Larsen wins major victory for Washington communities in fight against opioid epidemic

Dec 1, 2016 Issues: Health Care, Social Services

San Juan Islander: Larsen wins major victory for Washington communities in fight against opioid epidemic

WASHINGTON, D.C.—After urging from Rep. Rick Larsen (WA-02), the House has voted 392-26 to approve $1 billion to combat the nation’s opioid epidemic as part of the bipartisan 21st Century Cures Act.

Larsen last week pressed leaders in the House and the Senate to fund the bipartisan Comprehensive Addiction and Recovery Act, a bill that enacted – but did not fund – sweeping reforms Larsen called for including expanded access to lifesaving overdose reversal drugs and improved pain management and prescription practices. With today’s vote, the House has fulfilled Larsen’s request.

“Washingtonians told me loud and clear about the urgent need for additional resources to take on the opioid epidemic,” said Larsen. “I heard them, and with the help of their ideas, feedback and stories today our country is taking a huge step forward to put communities in Washington state and across the country on the road to recovery.”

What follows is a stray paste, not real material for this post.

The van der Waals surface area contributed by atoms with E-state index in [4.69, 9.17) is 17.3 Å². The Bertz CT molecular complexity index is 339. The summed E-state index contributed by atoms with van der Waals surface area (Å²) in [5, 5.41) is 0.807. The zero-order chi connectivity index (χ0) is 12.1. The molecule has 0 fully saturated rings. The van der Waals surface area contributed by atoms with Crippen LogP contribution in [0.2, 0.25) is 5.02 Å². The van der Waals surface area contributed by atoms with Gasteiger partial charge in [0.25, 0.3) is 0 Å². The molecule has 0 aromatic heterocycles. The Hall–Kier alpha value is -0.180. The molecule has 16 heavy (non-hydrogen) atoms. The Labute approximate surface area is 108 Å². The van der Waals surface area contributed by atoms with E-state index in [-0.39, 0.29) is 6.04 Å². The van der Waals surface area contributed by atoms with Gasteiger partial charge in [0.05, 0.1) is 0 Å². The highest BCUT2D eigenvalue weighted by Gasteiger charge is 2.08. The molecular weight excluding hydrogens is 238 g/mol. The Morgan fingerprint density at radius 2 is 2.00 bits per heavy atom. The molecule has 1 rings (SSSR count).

The legislation also includes bipartisan reforms for mental health treatment and Medicare – including Larsen’s Helping Families in Mental Health Crisis Act of 2016 which aims to fund additional psychiatric hospital beds, give family members a greater role in working with mental health professionals, and provide law enforcement officers with training to recognize the signs of mental illness.

Below is a list of funding included in the bill:

· $1 billion over two years to combat the opioid epidemic, with preference given to states with an incidence or prevalence of opioid use disorders that is substantially higher relative to other states;

· $1.4 billion for President Obama’s Precision Medicine Initiative;

· $1.8 billion, including $1 billion over the next three years, to support Vice President Biden's Cancer Moonshot, and;

· $1.5 billion for President Obama’s BRAIN initiative, which aims to fund research to treat, cure, and prevent brain disorders, such as Alzheimer's disease, epilepsy, and traumatic brain injury.

In August, Larsen conducted an expansive tour of Washington’s 2nd Congressional District where he held a series of events with law enforcement, health officials, advocates, community leaders, and elected officials to discuss new tools made available by the bipartisan Comprehensive Addiction and Recovery Act and to hear directly from stakeholders as to what additional support is needed to address the opioid epidemic.